As mentioned Tableau Public is free and a great way to help you learn & practice. Also check out their resource section which contains a nice overview of resources you can leverage (how-to videos, sample data, community resources) as you get started. The best advice I can give you is to sign up for Tableau Public today, start following the work of others, pin your favourite workbooks to your profile page and publish some of your own visualizations.
Tableau Public is great resource of inspiration as most authors (myself included) who publish their work will make the workbooks available for download. Downloading a workbook and trying to reverse engineer it is another great way to learn. Make sure you sign up for ‘Viz of the day’ and check out the ‘Featured’ gallery.
SOCIAL LEARNING PROJECTS
If you’re looking for a framework (or datasets that are not ‘work-related’) to help you practice, check out some of the projects listed below. They are not only great for practice but also serve as a resource for inspiration. Check out the community resource section on Tableau Public for the full list or you prefer something a bit more creative check out this visualization created by Samuel Parsons. Take a look at what folks are posting on Twitter, Linkedin etc. using the following hashtags:
#MakeoverMonday: this project posts weekly visualizations including the datasets and challenges everyone to re-create the visualization which you can then submit and receive live feedback on during ‘Viz Review’. Feel free to reach out in case of any questions.
#WorkoutWednesday: this project challenges you to recreate data driven visualizations and will almost always include solutions/techniques you could easily leverage in your work projects.
#SportsvizSunday: if sports is your thing then this is the challenge for you.
#VizForSocialGood: if you want to practice your skills and support a good case at the same time then I can recommend this project.
#SWDChallenge: this project posts monthly challenges for which you submit your work via dedicated platform. Also check out the exercises and other data visualization resources.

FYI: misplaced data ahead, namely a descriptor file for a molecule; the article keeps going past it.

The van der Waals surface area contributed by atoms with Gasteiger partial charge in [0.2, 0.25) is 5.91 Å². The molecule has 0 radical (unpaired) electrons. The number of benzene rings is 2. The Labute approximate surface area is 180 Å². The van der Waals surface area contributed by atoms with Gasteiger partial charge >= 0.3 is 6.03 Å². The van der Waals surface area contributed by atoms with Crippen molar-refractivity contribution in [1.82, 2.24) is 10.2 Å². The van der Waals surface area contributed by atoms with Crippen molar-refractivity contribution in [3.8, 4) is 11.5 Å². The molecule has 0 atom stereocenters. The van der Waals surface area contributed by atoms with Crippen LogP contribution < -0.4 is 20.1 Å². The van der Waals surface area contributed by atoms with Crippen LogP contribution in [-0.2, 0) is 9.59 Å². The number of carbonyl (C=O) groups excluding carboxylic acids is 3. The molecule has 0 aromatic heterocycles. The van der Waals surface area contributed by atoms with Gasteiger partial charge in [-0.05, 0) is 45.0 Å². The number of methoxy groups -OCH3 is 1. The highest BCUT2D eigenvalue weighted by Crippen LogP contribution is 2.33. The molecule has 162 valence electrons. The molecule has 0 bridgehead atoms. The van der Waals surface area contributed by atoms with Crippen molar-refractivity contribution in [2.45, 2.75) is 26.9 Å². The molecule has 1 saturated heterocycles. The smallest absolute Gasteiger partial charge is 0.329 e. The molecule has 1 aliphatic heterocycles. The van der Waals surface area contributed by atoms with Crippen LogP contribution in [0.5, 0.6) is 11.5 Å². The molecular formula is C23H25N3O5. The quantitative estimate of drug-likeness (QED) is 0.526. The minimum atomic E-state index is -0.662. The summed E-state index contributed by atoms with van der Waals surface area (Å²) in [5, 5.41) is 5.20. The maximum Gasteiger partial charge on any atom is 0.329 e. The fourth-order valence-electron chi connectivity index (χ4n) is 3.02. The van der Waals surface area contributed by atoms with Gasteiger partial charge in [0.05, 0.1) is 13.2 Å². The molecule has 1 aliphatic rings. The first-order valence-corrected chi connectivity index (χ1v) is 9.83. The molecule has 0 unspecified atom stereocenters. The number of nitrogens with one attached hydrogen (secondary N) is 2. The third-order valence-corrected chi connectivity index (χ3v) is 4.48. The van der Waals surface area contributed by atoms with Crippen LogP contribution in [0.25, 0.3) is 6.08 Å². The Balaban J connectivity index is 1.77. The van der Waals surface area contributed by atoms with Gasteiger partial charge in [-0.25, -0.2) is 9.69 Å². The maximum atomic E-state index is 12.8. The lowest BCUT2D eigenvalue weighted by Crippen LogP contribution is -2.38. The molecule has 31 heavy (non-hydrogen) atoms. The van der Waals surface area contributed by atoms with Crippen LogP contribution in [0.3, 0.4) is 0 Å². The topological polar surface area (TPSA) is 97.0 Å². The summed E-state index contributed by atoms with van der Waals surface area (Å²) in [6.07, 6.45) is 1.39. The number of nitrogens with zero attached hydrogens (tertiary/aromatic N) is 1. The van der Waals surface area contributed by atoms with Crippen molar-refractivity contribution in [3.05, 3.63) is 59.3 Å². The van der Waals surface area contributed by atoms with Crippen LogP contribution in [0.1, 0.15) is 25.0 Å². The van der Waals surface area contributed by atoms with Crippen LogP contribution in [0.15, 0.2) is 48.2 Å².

#RWFD: this is a great project if you’re looking to practice using ‘Real World’ Fake data. Make sure you check out the summary recaps for inspiration for some of your business dashboards or at a minimum get a taste of what your business dashboards could look like.
#DiversityinData: this project just launched recently and is centered around diversity, equity & awareness. They will be posting monthly datasets.
A FEW EXTRA’S
The bigger Tableau Community is incredibly generous when it comes to sharing knowledge and resources so to conclude I’m sharing a few of my favourite resources that I continue to go back to for inspiration or learning something new. I kept this list short on purpose as there is so much content out there and rather then throwing everything at you, I thought I would list just a few and hopefully that will encourage you to go out on your own and explore further.
PlayfairData: this is the first blog I ever subscribed to after seeing Ryan Sleeper present his favourite tips and tricks at the Tableau Conference in London in 2018. Even if you’re just getting started, it doesn’t hurt reading up on what’s possible. While you might not feel confident enough to put some of these tips to use, there will always be something for you to learn from.
Lets Talk Data meetup: this group is an initiative from The Information Lab in London and they host webinars/trainings online (often free) so make sure you check them out.
Best of the Tableau Web: these wrap-ups are one of the few blogs I read consistently as they are a great recap of the best content that’s been posted in a given month and will typically have something for everyone.
Tableau Community Hub: I would be remiss if I didn’t mention the recently updated Community Hub which is another great resource to read up on the great content that is being posted by community members. Make sure you don’t miss reading the ‘DataFam Roundups‘ and check the different categories in the blog section.
Good luck with your journey and thanks for reading. I invite you all to leave your comments, questions and additional recommendations in the section below.